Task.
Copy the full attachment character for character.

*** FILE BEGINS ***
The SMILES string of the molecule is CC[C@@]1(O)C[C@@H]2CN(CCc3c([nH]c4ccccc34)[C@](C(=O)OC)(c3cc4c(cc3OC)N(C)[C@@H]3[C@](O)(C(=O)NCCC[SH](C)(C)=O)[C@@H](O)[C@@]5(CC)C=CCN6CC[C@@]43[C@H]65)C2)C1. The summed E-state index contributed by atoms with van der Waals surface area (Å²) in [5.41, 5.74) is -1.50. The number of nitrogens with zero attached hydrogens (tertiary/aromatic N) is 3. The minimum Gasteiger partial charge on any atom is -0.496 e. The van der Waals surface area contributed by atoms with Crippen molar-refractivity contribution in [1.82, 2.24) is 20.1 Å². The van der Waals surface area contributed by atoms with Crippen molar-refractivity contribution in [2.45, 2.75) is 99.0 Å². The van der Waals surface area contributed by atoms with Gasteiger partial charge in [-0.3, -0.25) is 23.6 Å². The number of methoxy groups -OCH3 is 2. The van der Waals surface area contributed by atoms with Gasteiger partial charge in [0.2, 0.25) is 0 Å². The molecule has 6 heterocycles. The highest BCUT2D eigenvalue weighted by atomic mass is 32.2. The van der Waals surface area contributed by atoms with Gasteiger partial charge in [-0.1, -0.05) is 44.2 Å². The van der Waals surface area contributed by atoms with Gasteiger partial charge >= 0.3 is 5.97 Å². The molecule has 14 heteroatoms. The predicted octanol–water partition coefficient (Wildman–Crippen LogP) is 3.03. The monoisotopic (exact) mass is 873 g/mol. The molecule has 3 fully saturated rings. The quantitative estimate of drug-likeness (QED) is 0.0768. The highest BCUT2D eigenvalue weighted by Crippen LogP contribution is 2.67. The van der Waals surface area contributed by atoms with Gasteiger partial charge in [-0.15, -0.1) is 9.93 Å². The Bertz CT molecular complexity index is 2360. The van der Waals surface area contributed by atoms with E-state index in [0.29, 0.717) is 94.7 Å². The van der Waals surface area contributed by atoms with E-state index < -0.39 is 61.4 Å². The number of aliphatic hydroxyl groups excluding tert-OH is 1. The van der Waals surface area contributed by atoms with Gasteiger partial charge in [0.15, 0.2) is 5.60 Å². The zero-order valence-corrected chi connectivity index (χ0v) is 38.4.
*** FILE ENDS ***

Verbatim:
The SMILES string of the molecule is CC[C@@]1(O)C[C@@H]2CN(CCc3c([nH]c4ccccc34)[C@](C(=O)OC)(c3cc4c(cc3OC)N(C)[C@@H]3[C@](O)(C(=O)NCCC[SH](C)(C)=O)[C@@H](O)[C@@]5(CC)C=CCN6CC[C@@]43[C@H]65)C2)C1. The summed E-state index contributed by atoms with van der Waals surface area (Å²) in [5.41, 5.74) is -1.50. The number of nitrogens with zero attached hydrogens (tertiary/aromatic N) is 3. The minimum Gasteiger partial charge on any atom is -0.496 e. The van der Waals surface area contributed by atoms with Crippen molar-refractivity contribution in [1.82, 2.24) is 20.1 Å². The van der Waals surface area contributed by atoms with Crippen molar-refractivity contribution in [2.45, 2.75) is 99.0 Å². The van der Waals surface area contributed by atoms with Gasteiger partial charge in [-0.3, -0.25) is 23.6 Å². The number of methoxy groups -OCH3 is 2. The van der Waals surface area contributed by atoms with Gasteiger partial charge in [0.2, 0.25) is 0 Å². The molecule has 6 heterocycles. The highest BCUT2D eigenvalue weighted by atomic mass is 32.2. The van der Waals surface area contributed by atoms with Gasteiger partial charge in [-0.1, -0.05) is 44.2 Å². The van der Waals surface area contributed by atoms with Gasteiger partial charge >= 0.3 is 5.97 Å². The molecule has 14 heteroatoms. The predicted octanol–water partition coefficient (Wildman–Crippen LogP) is 3.03. The monoisotopic (exact) mass is 873 g/mol. The molecule has 3 fully saturated rings. The quantitative estimate of drug-likeness (QED) is 0.0768. The highest BCUT2D eigenvalue weighted by Crippen LogP contribution is 2.67. The van der Waals surface area contributed by atoms with Gasteiger partial charge in [-0.15, -0.1) is 9.93 Å². The Bertz CT molecular complexity index is 2360. The van der Waals surface area contributed by atoms with E-state index in [0.29, 0.717) is 94.7 Å². The van der Waals surface area contributed by atoms with E-state index < -0.39 is 61.4 Å². The number of aliphatic hydroxyl groups excluding tert-OH is 1. The van der Waals surface area contributed by atoms with Gasteiger partial charge in [0.15, 0.2) is 5.60 Å². The zero-order valence-corrected chi connectivity index (χ0v) is 38.4.